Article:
Hoboken Historical Museum opens Driving Under the Hudson. The History of the Holland and Lincoln Tunnel

. January 30, 2012 . 0 Comments

The Hoboken Historical Museum presents Driving Under the Hudson. The History of the Holland and Lincoln Tunnel an exhibition on view through July 1, 2012.

2012 celebrates 85th anniversary of the Holland Tunnel and the 75th birthday of the Lincoln Tunnel. Love them for the access they provide to New York City, or curse them for the rush-hour traffic that ensnares Hudson County drivers, the tunnels define Hoboken’s northern and southern borders. Today we take them for granted, but when they were built, they were marvels of both engineering prowess and public works initiatives.

The public is invited to explore the tunnels’ back story and ongoing significance in the Museum’s new main gallery exhibit, Driving Under the Hudson: The History of the Holland and Lincoln Tunnels.

The exhibition features original documents such as official correspondence and engineering plans, plus historic newsreel footage, and objects such as a now-defunct “catwalk car,” which was driven along specially constructed side rails to deal with vehicle emergencies. Photographs and oral histories from the original sandhogs involved in the construction of the Lincoln Tunnel will tell their history.

Curators Bob Foster and David Webster were advised by Dr. Angus Gillespie, Professor of American Studies at Rutgers University and author of Crossing Under the Hudson, The Story of the Holland and Lincoln Tunnels (Rutgers Press, 2011); and historian and engineer Robert W. Jackson, author of Highway Under the Hudson: A Story of the Holland Tunnel (New York University Press, 2011). Both authors will be delivering talks in the coming months, along with architectural historian John Gomez, a member of the Museum’s History Advisory Board and a founder of the Jersey City Landmarks Conservancy, and Steven Hart, author of The Last Three Miles: Politics, Murder, and the Construction of America’s First Superhighway, which documents the construction of the Pulaski Skyway.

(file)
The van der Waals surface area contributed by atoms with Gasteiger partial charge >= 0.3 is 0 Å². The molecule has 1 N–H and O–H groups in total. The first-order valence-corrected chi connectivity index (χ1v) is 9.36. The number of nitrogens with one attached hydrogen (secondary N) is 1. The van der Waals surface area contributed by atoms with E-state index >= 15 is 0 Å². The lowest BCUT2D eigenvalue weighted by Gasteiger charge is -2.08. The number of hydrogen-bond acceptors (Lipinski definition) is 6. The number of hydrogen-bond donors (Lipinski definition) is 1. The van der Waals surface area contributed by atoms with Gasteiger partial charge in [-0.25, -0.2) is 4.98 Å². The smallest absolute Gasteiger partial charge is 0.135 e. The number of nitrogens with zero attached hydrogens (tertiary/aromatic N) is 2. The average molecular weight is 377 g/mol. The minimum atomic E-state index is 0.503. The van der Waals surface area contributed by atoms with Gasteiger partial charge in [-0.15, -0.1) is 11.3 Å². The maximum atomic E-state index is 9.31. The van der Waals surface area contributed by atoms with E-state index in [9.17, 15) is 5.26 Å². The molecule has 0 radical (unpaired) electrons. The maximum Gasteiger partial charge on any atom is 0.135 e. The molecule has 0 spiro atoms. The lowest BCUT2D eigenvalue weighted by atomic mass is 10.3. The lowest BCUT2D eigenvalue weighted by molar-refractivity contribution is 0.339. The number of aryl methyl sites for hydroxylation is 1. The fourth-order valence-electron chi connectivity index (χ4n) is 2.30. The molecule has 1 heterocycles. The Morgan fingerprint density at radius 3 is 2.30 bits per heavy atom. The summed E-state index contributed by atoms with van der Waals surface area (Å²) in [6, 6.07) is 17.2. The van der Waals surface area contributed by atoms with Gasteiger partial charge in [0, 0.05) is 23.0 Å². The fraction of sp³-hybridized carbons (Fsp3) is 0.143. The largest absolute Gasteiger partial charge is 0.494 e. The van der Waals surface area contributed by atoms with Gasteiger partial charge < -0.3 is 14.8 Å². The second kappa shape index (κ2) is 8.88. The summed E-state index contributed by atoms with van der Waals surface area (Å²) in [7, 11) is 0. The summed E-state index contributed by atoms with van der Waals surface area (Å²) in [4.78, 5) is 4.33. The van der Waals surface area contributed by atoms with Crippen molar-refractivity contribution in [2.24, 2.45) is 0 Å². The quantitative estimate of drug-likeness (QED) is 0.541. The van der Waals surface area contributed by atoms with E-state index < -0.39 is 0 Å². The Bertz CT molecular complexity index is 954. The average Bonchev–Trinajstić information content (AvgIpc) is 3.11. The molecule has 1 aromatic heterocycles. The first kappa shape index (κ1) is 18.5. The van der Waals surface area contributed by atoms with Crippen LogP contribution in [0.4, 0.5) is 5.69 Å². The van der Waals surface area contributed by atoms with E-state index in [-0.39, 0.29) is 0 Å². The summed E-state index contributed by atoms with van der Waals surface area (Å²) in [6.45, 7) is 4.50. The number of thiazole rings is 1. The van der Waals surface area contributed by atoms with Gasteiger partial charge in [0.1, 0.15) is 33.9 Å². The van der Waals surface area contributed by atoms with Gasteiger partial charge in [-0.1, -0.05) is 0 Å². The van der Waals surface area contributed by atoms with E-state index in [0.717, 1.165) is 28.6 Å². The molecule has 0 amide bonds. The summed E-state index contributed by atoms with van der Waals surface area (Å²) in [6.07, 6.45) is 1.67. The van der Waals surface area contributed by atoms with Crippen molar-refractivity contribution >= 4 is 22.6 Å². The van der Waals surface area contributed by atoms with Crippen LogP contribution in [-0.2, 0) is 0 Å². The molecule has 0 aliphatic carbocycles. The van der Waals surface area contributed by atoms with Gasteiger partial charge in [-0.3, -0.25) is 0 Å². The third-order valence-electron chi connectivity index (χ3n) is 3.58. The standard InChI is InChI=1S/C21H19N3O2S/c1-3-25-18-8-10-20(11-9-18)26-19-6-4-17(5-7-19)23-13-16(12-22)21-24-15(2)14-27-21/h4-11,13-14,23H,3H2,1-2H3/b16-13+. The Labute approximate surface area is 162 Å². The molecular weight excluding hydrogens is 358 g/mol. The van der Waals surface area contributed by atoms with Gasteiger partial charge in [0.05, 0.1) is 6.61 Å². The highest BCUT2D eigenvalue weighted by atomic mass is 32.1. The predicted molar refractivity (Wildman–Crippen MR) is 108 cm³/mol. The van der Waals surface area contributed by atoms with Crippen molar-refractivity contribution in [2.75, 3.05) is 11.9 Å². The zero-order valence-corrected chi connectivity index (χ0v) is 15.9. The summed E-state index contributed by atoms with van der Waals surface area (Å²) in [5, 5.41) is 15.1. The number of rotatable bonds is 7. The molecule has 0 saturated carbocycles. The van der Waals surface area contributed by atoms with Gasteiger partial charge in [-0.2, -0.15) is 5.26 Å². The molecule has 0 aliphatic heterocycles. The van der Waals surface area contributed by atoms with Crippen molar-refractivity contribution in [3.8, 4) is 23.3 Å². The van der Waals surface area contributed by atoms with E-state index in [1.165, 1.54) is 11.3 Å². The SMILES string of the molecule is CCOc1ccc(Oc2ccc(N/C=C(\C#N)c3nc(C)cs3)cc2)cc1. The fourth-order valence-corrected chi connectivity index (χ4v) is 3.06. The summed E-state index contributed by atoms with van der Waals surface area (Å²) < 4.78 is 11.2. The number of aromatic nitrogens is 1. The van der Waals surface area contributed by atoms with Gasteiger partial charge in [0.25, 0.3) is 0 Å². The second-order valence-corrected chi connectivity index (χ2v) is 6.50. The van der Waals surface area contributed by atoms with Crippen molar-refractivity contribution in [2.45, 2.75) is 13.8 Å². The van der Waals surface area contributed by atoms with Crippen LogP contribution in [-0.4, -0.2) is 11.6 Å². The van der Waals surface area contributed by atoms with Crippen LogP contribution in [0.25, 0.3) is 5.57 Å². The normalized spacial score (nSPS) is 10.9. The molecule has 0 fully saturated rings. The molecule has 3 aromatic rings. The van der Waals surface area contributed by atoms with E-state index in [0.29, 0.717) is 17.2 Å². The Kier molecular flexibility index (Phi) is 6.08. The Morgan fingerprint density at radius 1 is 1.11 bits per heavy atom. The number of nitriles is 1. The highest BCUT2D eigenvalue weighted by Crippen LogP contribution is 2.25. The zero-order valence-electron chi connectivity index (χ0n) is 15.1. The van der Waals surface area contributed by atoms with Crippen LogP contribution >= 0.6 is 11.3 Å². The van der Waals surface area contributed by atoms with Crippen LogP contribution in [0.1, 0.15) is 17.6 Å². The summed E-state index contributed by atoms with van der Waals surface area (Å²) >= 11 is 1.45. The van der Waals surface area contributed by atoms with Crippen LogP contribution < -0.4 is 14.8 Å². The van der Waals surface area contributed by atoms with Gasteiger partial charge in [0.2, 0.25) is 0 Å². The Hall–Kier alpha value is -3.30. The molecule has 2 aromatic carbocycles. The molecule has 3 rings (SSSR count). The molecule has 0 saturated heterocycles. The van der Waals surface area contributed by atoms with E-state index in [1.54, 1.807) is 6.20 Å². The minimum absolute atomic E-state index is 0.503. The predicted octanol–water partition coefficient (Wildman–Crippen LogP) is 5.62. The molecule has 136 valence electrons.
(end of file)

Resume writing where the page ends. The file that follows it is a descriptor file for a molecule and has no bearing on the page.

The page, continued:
The exhibit is made possible through funding from the New Jersey Historical Commission, Applied Companies, Bijou Properties, T&M Contracting, United Way of Hudson County, and Wiley & Sons.

Hoboken Historical Museum
1301 Hudson St.
Hoboken, NJ 07030
201.656.2240
info@hobokenmuseum.org
www.hobokenmuseum.org

Category: Science Technology

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